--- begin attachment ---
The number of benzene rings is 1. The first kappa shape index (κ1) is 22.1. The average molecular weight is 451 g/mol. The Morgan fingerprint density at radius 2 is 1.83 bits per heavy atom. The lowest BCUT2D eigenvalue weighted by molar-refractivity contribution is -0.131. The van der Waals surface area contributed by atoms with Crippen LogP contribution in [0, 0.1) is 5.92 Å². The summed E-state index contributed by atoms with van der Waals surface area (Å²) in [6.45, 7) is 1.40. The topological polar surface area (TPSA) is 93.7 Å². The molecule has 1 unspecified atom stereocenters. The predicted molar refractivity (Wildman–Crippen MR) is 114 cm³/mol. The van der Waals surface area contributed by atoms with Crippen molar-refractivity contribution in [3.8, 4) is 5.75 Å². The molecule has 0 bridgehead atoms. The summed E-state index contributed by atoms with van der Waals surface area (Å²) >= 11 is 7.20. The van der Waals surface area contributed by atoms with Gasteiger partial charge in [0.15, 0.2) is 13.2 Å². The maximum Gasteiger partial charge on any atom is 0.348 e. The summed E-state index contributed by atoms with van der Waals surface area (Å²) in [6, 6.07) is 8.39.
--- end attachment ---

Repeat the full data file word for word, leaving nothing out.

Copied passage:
The number of benzene rings is 1. The first kappa shape index (κ1) is 22.1. The average molecular weight is 451 g/mol. The Morgan fingerprint density at radius 2 is 1.83 bits per heavy atom. The lowest BCUT2D eigenvalue weighted by molar-refractivity contribution is -0.131. The van der Waals surface area contributed by atoms with Crippen LogP contribution in [0, 0.1) is 5.92 Å². The summed E-state index contributed by atoms with van der Waals surface area (Å²) in [6.45, 7) is 1.40. The topological polar surface area (TPSA) is 93.7 Å². The molecule has 1 unspecified atom stereocenters. The predicted molar refractivity (Wildman–Crippen MR) is 114 cm³/mol. The van der Waals surface area contributed by atoms with Crippen molar-refractivity contribution in [3.8, 4) is 5.75 Å². The molecule has 0 bridgehead atoms. The summed E-state index contributed by atoms with van der Waals surface area (Å²) >= 11 is 7.20. The van der Waals surface area contributed by atoms with Gasteiger partial charge in [0.15, 0.2) is 13.2 Å². The maximum Gasteiger partial charge on any atom is 0.348 e. The summed E-state index contributed by atoms with van der Waals surface area (Å²) in [6, 6.07) is 8.39.